ROME, ITALY — A new, faster and more precise way of measuring hunger and food insecurity across the world is soon to be field-tested by the United Nation’s Food and Agriculture Organization (FAO) in several pilot countries, the FAO said on March 12.
The new approach relies on gathering information on the extent and severity of hunger from food-insecure people, through a carefully-designed annual survey to be conducted in collaboration with polling specialists Gallup, Inc.
Starting this month, the new approach — known as the Voices of the Hungry project — will be finalized in collaboration with major experts in the field and tested on a pilot basis in four countries: Angola, Ethiopia, Malawi and Niger. These countries have agreed to move toward the complete eradication of hunger, in line with UN Secretary General Ban Ki-moon's Zero Hunger challenge.
The plan is to then extend the survey to more than 160,000 respondents in up to 150 countries covered by the Gallup World Poll and to publish updated results on each country every year. The project will run for five years and will lead to the establishment of a new FAO-certified standard for food security monitoring that could then be easily adopted by other household surveys.
“This innovative method will be an essential tool for governments, civil society and other national and international organizations in the fight against hunger,” said Jomo Sundaram, FAO assistant director-general for economic and social development. "It will also be key to increasing the accountability of governments and in encouraging them to commit to hunger eradication.”
Despite recent improvements, the methodology currently used by FAO is not able to provide a comprehensive picture of the many dimensions of hunger. At the moment, FAO is able to accurately monitor food availability at the national level, particularly in terms of potential energy intake, whereas the new indicator will measure food access at the individual level, and will provide a clearer idea of personal experiences with food insecurity.
The new approach will complement FAO's existing indicator on the percentage of undernourished in the population, which was developed to monitor progress towards the first Millennium Development Goal of halving the prevalence of hunger by 2015. This is a much needed addition, since it provides information on a range of aspects that characterize the experience of food insecurity, rather than only caloric consumption.
Under the Voices of the Hungry project, nationally representative samples of 1,000 to 5,000 people, depending on the size of the country, will be selected to answer eight questions designed to reveal whether and how respondents have experienced food insecurity in the previous 12 months.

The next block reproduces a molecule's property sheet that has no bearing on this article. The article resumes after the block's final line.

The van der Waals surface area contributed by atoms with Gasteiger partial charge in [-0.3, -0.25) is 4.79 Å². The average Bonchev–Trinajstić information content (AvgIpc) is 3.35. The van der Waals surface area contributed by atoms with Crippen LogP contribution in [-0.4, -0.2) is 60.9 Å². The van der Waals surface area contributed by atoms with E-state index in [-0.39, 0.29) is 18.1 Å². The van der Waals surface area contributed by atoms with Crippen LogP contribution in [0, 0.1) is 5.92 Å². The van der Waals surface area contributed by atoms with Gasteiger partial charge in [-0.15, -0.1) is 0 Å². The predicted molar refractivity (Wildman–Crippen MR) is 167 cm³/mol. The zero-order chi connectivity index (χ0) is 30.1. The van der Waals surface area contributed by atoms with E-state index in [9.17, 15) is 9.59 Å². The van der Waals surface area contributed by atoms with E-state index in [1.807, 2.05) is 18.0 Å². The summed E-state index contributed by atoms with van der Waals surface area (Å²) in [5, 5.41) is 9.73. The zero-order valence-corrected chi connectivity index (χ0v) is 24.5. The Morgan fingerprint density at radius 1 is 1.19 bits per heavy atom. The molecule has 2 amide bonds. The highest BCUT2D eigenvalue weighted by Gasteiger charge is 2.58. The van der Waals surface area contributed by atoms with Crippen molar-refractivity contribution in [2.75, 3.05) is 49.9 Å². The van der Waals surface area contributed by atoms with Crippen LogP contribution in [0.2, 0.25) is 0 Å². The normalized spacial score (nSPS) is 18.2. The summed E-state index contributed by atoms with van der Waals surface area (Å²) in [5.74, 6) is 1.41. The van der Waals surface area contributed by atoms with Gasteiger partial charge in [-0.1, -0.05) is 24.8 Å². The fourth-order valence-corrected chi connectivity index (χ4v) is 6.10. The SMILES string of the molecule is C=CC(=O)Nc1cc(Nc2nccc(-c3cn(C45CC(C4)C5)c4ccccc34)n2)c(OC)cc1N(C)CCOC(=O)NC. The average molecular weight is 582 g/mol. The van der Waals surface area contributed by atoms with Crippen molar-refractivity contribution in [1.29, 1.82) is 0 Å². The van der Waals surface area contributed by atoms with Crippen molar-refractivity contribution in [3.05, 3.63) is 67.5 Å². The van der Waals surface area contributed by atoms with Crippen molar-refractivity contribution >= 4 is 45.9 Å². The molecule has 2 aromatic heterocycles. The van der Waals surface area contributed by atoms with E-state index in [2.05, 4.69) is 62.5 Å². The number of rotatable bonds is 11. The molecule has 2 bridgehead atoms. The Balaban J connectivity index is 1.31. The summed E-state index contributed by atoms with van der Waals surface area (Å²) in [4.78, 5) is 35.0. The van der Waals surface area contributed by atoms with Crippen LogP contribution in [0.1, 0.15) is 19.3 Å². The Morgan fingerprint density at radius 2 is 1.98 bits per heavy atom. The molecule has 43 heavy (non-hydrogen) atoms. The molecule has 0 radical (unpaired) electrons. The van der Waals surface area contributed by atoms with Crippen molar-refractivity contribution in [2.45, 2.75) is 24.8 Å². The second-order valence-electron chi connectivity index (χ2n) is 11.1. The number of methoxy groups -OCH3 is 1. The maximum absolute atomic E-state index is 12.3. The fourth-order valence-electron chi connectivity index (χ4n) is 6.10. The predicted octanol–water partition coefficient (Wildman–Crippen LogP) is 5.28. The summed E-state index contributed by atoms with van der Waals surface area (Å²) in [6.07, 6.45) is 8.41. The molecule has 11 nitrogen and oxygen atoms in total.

The questions are:
During the last 12 months, was there a time when, because of lack of money or other resources:
1. You were worried you would run out of food?
2. You were unable to eat healthy and nutritious food?
3. You ate only a few kinds of foods?
4. You had to skip a meal?
5. You ate less than you thought you should?
6. Your household ran out of food?
7. You were hungry but did not eat?
8. You went without eating for a whole day?
The questions are phrased in such a way as to establish the respondents' position on a Food Insecurity Experience Scale which differentiates between mild, moderate and severe food insecurity. Similar questionnaires and Food Insecurity Scales have been used by the U.S. Government to identify food stamp beneficiaries and by Brazil in targeting its Bolsa Familia social welfare program.
"This is an exciting new initiative for FAO because it will enable us to better understand the severity of food insecurity in a cost-effective and timely way," said Carlo Cafiero, the FAO statistician in charge of the project. "It will also provide FAO with an affordable and methodologically consistent tool for monitoring hunger worldwide."
Results of the surveys will be available in days rather than years, allowing FAO to take an almost real-time snapshot of a nation's food insecurity situation. This will be the first occasion that FAO takes on responsibility for data collection. In parallel, FAO will assist countries to include the Scale in their ongoing survey plans and programs to ensure future sustainability.
FAO is currently holding discussions with potential resource partners in order to mobilize funds for the overall Voices of the Hungry project, while the four-country pilot project will be financed by a separate initiative.